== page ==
Heading to Uganda for 1-day trip, PM hopes to bring back ‘very good news’

In Entebbe, Netanyahu to meet with president, other leaders whose identities are kept under wraps; Mossad chief said to join delegation

Raphael Ahren is the diplomatic correspondent at The Times of Israel.

Prime Minister Benjamin Netanyahu (R) and his wife, Sara (L) speak with reporters at Ben Gurion Airport, February 3, 2020 (Raphael Ahren/Times of Israel)
Prime Minister Benjamin Netanyahu (R) and his wife, Sara (L) speak with reporters at Ben Gurion Airport, February 3, 2020 (Raphael Ahren/Times of Israel)

Prime Minister Benjamin Netanyahu on Monday said he hoped to bring back “very good news” as he headed to Entebbe, Uganda, for a one-day visit.

“This is my fifth trip to Africa in the last three and a half years,” Netanyahu told reporters as he boarded his plane. “Israel is returning to Africa, big time. Africa already returned to Israel. These are relations that are very important, in the diplomatic, economic and security areas, and many other realms.”

He said that he hoped to strengthen ties with Uganda, “and I hope that at the end of today, we will have very good news for Israel.”

In Entebbe, Netanyahu was set to meet with Ugandan President Yoweri Museveni, as well as with what Israeli officials called “regional leaders.” The military censor prohibited the publication of more details about the scheduled meetings, lest they be canceled at the last minute.

Mossad Chief Yossi Cohen joined the premier’s delegation, Channel 13 reported.

Prime Minister Benjamin Netanyahu meets with leaders from Africa, in Entebbe, Uganda, on July 4, 2016. (Kobi Gideon/GPO)

The premier was also reportedly working to get the Ugandan government to commit to opening an embassy in Jerusalem. Currently, the African nation does not have an embassy in Israel.

A Ugandan government spokesman confirmed the trip and said it had been scheduled at Netanyahu’s request.

In the past, Netanyahu has courted Uganda as a possible “third country” to which he could deport at least a portion of the tens of thousands of African migrants currently residing in Israel. The plan fell apart in 2018 amid concerns by refugee activists that the migrants would be endangered if they were sent to Uganda. Appearing to hint at the possibility that the measure was back on the table, Netanyahu said at a campaign event last month that his government was working to “remove two-thirds of the [of the migrants] soon.”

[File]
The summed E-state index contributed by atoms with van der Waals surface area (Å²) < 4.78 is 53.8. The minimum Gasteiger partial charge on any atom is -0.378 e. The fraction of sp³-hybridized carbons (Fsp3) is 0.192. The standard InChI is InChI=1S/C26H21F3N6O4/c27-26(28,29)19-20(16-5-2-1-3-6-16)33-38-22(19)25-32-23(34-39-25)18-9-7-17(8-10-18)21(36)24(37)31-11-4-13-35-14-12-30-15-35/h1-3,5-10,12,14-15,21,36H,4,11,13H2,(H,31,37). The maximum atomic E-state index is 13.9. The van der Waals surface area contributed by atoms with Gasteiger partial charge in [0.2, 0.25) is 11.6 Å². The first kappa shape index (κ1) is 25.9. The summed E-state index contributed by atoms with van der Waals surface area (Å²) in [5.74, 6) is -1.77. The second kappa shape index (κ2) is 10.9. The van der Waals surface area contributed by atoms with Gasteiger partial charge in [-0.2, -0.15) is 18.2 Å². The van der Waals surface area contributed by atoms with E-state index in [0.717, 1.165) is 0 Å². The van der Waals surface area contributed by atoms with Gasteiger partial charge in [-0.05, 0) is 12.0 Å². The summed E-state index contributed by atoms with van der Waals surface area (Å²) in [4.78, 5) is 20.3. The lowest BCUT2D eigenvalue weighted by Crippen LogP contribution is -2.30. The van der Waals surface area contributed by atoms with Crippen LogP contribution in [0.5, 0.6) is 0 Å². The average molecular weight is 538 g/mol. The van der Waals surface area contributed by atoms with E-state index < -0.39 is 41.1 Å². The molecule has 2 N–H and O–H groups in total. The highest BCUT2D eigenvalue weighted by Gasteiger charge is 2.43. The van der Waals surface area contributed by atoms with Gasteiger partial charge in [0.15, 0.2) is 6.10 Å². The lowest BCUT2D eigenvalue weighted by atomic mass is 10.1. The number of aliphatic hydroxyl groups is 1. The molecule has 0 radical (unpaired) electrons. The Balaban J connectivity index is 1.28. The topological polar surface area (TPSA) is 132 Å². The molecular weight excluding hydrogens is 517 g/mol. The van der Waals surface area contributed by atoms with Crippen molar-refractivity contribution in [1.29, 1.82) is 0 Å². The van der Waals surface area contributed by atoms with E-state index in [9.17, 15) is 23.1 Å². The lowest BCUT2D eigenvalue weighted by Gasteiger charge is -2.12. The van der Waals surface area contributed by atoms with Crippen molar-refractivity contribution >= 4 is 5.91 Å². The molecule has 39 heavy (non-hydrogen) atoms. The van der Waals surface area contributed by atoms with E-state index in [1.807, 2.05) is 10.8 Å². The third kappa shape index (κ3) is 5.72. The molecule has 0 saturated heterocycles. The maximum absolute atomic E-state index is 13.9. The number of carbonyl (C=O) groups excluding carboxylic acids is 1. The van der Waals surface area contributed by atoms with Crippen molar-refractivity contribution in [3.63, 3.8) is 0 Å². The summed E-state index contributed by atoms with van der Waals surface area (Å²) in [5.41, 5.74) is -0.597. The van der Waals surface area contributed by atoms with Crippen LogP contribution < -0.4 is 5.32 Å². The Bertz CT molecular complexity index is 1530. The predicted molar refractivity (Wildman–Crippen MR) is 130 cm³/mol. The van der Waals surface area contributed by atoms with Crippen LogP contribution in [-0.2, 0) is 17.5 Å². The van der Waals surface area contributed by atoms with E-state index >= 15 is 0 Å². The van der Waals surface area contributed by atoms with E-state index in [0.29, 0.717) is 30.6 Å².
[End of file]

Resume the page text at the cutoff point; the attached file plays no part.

The presence of the primarily Sudanese and Eritrean migrants in Israel has become a divisive political issue. While the migrants say they are refugees fleeing conflict or persecution, Israel views them as job-seekers who threaten the Jewish character of the state. Israel’s earlier deportation policy, which offered each migrant $3,500 and a plane ticket to other African countries, had been condemned by Israeli activists and the United Nations as chaotic, poorly executed, and unsafe.

African migrants and their supporters demonstrate in Jerusalem on April 4, 2018, against Prime Minister Benjamin Netanyahu’s cancellation of an agreement with the UN aimed at avoiding forced deportations. (AFP/Menahem Kahana)

In December, the representative of the United Nations refugee agency in Israel urged Netanyahu to reconsider a UN proposal to resettle roughly half of the country’s African migrants.

The UN agreement would see roughly 16,250 African migrants currently in Israel — mainly from Sudan and Eritrea — resettled in developing Western countries while a similar number would remain in Israel and receive temporary residency. Under the agreement, most of those who would leave would be unmarried men, while families, women and children would generally stay.

The premier had accepted the deal in 2018, only to change his mind 24 hours later under pressure from his right-wing coalition partners.

Netanyahu last visited Uganda in 2016 to kick off a tour of four African countries. In Entebbe, he marked the 40th anniversary of Israel’s 1976 legendary operation to rescue over 100 hostages from terrorist hijackers.

The raid, during which his brother Yonatan was killed, proved to the world that Jews were “powerless no more,” Netanyahu said at the time. It “was a watershed moment for my people.”

Standing in the same airfield where Yonatan died, Netanyahu spoke of the bravery shown by his brother, who charged to the head of the force that landed in the airport to attack the terrorists.

“Entebbe is always with me, in my thoughts, my consciousness and deep in my heart,” the prime minister said.

Prime Minister Benjamin Netanyahu gives a speech after his arrival at Entebbe airport, Uganda, Monday, July 4, 2016. (AP Photo/Stephen Wandera)

On Monday, Netanyahu will land at and take off from the same airport, where he is scheduled to participate in a memorial ceremony.

Monday’s Uganda trip comes on the heels of high-profile visits by Netanyahu to the United States and Russia, just weeks before the March 2 elections in Israel.

Times of Israel staff contributed to this report.

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